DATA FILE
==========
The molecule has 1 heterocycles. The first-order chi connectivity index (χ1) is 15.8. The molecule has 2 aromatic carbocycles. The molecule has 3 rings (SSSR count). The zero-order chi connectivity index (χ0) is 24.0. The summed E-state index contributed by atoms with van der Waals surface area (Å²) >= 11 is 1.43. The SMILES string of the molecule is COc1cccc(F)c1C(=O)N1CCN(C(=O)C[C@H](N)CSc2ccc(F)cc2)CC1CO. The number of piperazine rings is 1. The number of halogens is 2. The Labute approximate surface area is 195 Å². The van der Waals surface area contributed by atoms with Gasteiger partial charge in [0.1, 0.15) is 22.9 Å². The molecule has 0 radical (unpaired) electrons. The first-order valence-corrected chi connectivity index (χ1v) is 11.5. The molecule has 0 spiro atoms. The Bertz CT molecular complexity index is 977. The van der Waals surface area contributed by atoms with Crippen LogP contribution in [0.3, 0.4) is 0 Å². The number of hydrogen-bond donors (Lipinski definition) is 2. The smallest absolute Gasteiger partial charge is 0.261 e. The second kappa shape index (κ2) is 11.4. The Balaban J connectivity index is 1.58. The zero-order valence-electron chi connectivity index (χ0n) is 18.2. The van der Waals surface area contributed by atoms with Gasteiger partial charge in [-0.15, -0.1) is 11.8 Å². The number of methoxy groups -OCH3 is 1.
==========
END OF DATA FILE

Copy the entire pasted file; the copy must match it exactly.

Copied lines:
The molecule has 1 heterocycles. The first-order chi connectivity index (χ1) is 15.8. The molecule has 2 aromatic carbocycles. The molecule has 3 rings (SSSR count). The zero-order chi connectivity index (χ0) is 24.0. The summed E-state index contributed by atoms with van der Waals surface area (Å²) >= 11 is 1.43. The SMILES string of the molecule is COc1cccc(F)c1C(=O)N1CCN(C(=O)C[C@H](N)CSc2ccc(F)cc2)CC1CO. The number of piperazine rings is 1. The number of halogens is 2. The Labute approximate surface area is 195 Å². The van der Waals surface area contributed by atoms with Gasteiger partial charge in [0.1, 0.15) is 22.9 Å². The molecule has 0 radical (unpaired) electrons. The first-order valence-corrected chi connectivity index (χ1v) is 11.5. The molecule has 0 spiro atoms. The Bertz CT molecular complexity index is 977. The van der Waals surface area contributed by atoms with Crippen LogP contribution in [0.3, 0.4) is 0 Å². The number of hydrogen-bond donors (Lipinski definition) is 2. The smallest absolute Gasteiger partial charge is 0.261 e. The second kappa shape index (κ2) is 11.4. The Balaban J connectivity index is 1.58. The zero-order valence-electron chi connectivity index (χ0n) is 18.2. The van der Waals surface area contributed by atoms with Gasteiger partial charge in [-0.15, -0.1) is 11.8 Å². The number of methoxy groups -OCH3 is 1.